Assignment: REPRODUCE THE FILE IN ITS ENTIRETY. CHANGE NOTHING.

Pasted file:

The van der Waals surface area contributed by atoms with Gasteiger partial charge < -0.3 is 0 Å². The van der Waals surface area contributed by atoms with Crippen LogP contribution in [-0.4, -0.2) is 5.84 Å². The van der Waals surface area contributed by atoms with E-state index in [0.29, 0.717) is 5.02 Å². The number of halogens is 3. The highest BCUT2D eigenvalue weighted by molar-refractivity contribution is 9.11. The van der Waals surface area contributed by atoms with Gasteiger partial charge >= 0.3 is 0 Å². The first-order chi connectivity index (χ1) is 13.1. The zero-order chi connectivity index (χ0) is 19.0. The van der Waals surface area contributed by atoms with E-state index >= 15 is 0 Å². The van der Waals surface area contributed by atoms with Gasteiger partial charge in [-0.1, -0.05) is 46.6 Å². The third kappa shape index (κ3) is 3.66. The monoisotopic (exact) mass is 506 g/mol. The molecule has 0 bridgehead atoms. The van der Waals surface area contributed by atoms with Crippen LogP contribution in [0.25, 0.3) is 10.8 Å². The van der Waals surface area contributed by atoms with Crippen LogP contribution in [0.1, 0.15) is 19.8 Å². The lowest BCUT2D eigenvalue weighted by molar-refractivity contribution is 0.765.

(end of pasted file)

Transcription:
The van der Waals surface area contributed by atoms with Gasteiger partial charge < -0.3 is 0 Å². The van der Waals surface area contributed by atoms with Crippen LogP contribution in [-0.4, -0.2) is 5.84 Å². The van der Waals surface area contributed by atoms with E-state index in [0.29, 0.717) is 5.02 Å². The number of halogens is 3. The highest BCUT2D eigenvalue weighted by molar-refractivity contribution is 9.11. The van der Waals surface area contributed by atoms with Gasteiger partial charge >= 0.3 is 0 Å². The first-order chi connectivity index (χ1) is 13.1. The zero-order chi connectivity index (χ0) is 19.0. The van der Waals surface area contributed by atoms with E-state index >= 15 is 0 Å². The van der Waals surface area contributed by atoms with Gasteiger partial charge in [-0.1, -0.05) is 46.6 Å². The third kappa shape index (κ3) is 3.66. The monoisotopic (exact) mass is 506 g/mol. The molecule has 0 bridgehead atoms. The van der Waals surface area contributed by atoms with Crippen LogP contribution in [0.25, 0.3) is 10.8 Å². The van der Waals surface area contributed by atoms with Crippen LogP contribution in [0.1, 0.15) is 19.8 Å². The lowest BCUT2D eigenvalue weighted by molar-refractivity contribution is 0.765.